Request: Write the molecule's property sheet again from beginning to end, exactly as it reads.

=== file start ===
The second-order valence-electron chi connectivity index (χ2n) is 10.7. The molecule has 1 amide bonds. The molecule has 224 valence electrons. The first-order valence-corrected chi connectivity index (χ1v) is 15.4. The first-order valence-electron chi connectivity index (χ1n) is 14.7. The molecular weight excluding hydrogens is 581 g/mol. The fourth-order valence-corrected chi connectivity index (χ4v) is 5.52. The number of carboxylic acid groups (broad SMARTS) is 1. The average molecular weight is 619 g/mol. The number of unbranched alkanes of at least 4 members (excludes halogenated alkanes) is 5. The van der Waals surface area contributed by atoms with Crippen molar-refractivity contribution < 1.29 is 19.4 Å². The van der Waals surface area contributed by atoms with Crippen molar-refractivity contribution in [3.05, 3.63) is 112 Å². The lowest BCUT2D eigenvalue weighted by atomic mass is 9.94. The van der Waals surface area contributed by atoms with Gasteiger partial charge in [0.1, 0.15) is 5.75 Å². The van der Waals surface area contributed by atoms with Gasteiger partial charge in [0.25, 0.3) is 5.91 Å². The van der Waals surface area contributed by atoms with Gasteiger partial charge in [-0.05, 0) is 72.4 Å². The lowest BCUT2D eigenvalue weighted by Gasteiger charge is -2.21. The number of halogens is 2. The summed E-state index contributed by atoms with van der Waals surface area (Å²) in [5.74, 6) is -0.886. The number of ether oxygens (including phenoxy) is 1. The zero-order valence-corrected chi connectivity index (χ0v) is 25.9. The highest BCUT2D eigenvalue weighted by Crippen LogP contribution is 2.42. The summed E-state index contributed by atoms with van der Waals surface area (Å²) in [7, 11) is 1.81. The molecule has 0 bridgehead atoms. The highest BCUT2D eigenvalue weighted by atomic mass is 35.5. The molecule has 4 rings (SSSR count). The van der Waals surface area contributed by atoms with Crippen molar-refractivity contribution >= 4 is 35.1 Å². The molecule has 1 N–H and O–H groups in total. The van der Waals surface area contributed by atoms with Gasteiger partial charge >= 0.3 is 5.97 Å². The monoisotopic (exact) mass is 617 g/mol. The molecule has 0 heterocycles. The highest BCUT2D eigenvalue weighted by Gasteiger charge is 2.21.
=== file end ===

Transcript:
The second-order valence-electron chi connectivity index (χ2n) is 10.7. The molecule has 1 amide bonds. The molecule has 224 valence electrons. The first-order valence-corrected chi connectivity index (χ1v) is 15.4. The first-order valence-electron chi connectivity index (χ1n) is 14.7. The molecular weight excluding hydrogens is 581 g/mol. The fourth-order valence-corrected chi connectivity index (χ4v) is 5.52. The number of carboxylic acid groups (broad SMARTS) is 1. The average molecular weight is 619 g/mol. The number of unbranched alkanes of at least 4 members (excludes halogenated alkanes) is 5. The van der Waals surface area contributed by atoms with Crippen molar-refractivity contribution < 1.29 is 19.4 Å². The van der Waals surface area contributed by atoms with Crippen molar-refractivity contribution in [3.05, 3.63) is 112 Å². The lowest BCUT2D eigenvalue weighted by atomic mass is 9.94. The van der Waals surface area contributed by atoms with Gasteiger partial charge in [0.1, 0.15) is 5.75 Å². The van der Waals surface area contributed by atoms with Gasteiger partial charge in [0.25, 0.3) is 5.91 Å². The van der Waals surface area contributed by atoms with Gasteiger partial charge in [-0.05, 0) is 72.4 Å². The lowest BCUT2D eigenvalue weighted by Gasteiger charge is -2.21. The number of halogens is 2. The summed E-state index contributed by atoms with van der Waals surface area (Å²) in [5.74, 6) is -0.886. The number of ether oxygens (including phenoxy) is 1. The zero-order valence-corrected chi connectivity index (χ0v) is 25.9. The highest BCUT2D eigenvalue weighted by Crippen LogP contribution is 2.42. The summed E-state index contributed by atoms with van der Waals surface area (Å²) in [7, 11) is 1.81. The molecule has 0 bridgehead atoms. The highest BCUT2D eigenvalue weighted by atomic mass is 35.5. The molecule has 4 rings (SSSR count). The van der Waals surface area contributed by atoms with Crippen molar-refractivity contribution >= 4 is 35.1 Å². The molecule has 1 N–H and O–H groups in total. The van der Waals surface area contributed by atoms with Gasteiger partial charge >= 0.3 is 5.97 Å². The monoisotopic (exact) mass is 617 g/mol. The molecule has 0 heterocycles. The highest BCUT2D eigenvalue weighted by Gasteiger charge is 2.21.